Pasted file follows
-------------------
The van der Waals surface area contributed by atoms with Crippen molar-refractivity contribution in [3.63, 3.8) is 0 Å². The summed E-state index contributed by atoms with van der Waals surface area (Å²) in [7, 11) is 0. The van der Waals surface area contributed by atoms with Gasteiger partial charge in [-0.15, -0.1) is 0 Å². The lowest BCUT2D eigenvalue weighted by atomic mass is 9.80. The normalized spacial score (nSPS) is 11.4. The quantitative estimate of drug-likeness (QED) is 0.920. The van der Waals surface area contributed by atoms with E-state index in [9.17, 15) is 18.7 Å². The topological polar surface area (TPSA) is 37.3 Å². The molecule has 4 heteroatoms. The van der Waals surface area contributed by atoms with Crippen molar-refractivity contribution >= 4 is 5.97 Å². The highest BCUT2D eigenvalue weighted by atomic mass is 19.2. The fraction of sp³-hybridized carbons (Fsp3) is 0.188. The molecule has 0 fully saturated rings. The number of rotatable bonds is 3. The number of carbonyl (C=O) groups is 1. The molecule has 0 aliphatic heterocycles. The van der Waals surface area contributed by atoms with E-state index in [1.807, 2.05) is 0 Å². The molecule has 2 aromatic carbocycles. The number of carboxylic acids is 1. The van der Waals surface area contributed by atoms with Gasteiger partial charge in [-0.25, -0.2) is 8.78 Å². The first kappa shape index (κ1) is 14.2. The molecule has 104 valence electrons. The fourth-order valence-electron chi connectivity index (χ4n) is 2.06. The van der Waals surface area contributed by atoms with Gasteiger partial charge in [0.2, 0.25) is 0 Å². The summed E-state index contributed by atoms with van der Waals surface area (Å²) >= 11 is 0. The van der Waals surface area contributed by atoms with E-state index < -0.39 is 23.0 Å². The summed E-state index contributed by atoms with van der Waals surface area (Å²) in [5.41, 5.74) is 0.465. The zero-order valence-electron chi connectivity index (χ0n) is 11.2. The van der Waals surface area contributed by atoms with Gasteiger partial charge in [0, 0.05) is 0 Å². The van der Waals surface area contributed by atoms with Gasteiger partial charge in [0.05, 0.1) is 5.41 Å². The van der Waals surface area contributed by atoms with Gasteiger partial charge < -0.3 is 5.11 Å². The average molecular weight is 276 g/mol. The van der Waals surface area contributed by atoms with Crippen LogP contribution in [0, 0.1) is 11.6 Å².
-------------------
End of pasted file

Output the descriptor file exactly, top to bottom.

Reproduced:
The van der Waals surface area contributed by atoms with Crippen molar-refractivity contribution in [3.63, 3.8) is 0 Å². The summed E-state index contributed by atoms with van der Waals surface area (Å²) in [7, 11) is 0. The van der Waals surface area contributed by atoms with Gasteiger partial charge in [-0.15, -0.1) is 0 Å². The lowest BCUT2D eigenvalue weighted by atomic mass is 9.80. The normalized spacial score (nSPS) is 11.4. The quantitative estimate of drug-likeness (QED) is 0.920. The van der Waals surface area contributed by atoms with E-state index in [9.17, 15) is 18.7 Å². The topological polar surface area (TPSA) is 37.3 Å². The molecule has 4 heteroatoms. The van der Waals surface area contributed by atoms with Crippen molar-refractivity contribution >= 4 is 5.97 Å². The highest BCUT2D eigenvalue weighted by atomic mass is 19.2. The fraction of sp³-hybridized carbons (Fsp3) is 0.188. The molecule has 0 fully saturated rings. The number of rotatable bonds is 3. The number of carbonyl (C=O) groups is 1. The molecule has 0 aliphatic heterocycles. The van der Waals surface area contributed by atoms with E-state index in [1.807, 2.05) is 0 Å². The molecule has 2 aromatic carbocycles. The number of carboxylic acids is 1. The van der Waals surface area contributed by atoms with Gasteiger partial charge in [-0.25, -0.2) is 8.78 Å². The first kappa shape index (κ1) is 14.2. The molecule has 104 valence electrons. The fourth-order valence-electron chi connectivity index (χ4n) is 2.06. The van der Waals surface area contributed by atoms with Gasteiger partial charge in [0.2, 0.25) is 0 Å². The summed E-state index contributed by atoms with van der Waals surface area (Å²) >= 11 is 0. The van der Waals surface area contributed by atoms with E-state index < -0.39 is 23.0 Å². The summed E-state index contributed by atoms with van der Waals surface area (Å²) in [5.41, 5.74) is 0.465. The zero-order valence-electron chi connectivity index (χ0n) is 11.2. The van der Waals surface area contributed by atoms with Gasteiger partial charge in [0, 0.05) is 0 Å². The van der Waals surface area contributed by atoms with Gasteiger partial charge in [0.05, 0.1) is 5.41 Å². The van der Waals surface area contributed by atoms with Gasteiger partial charge < -0.3 is 5.11 Å². The average molecular weight is 276 g/mol. The van der Waals surface area contributed by atoms with Crippen LogP contribution in [0, 0.1) is 11.6 Å².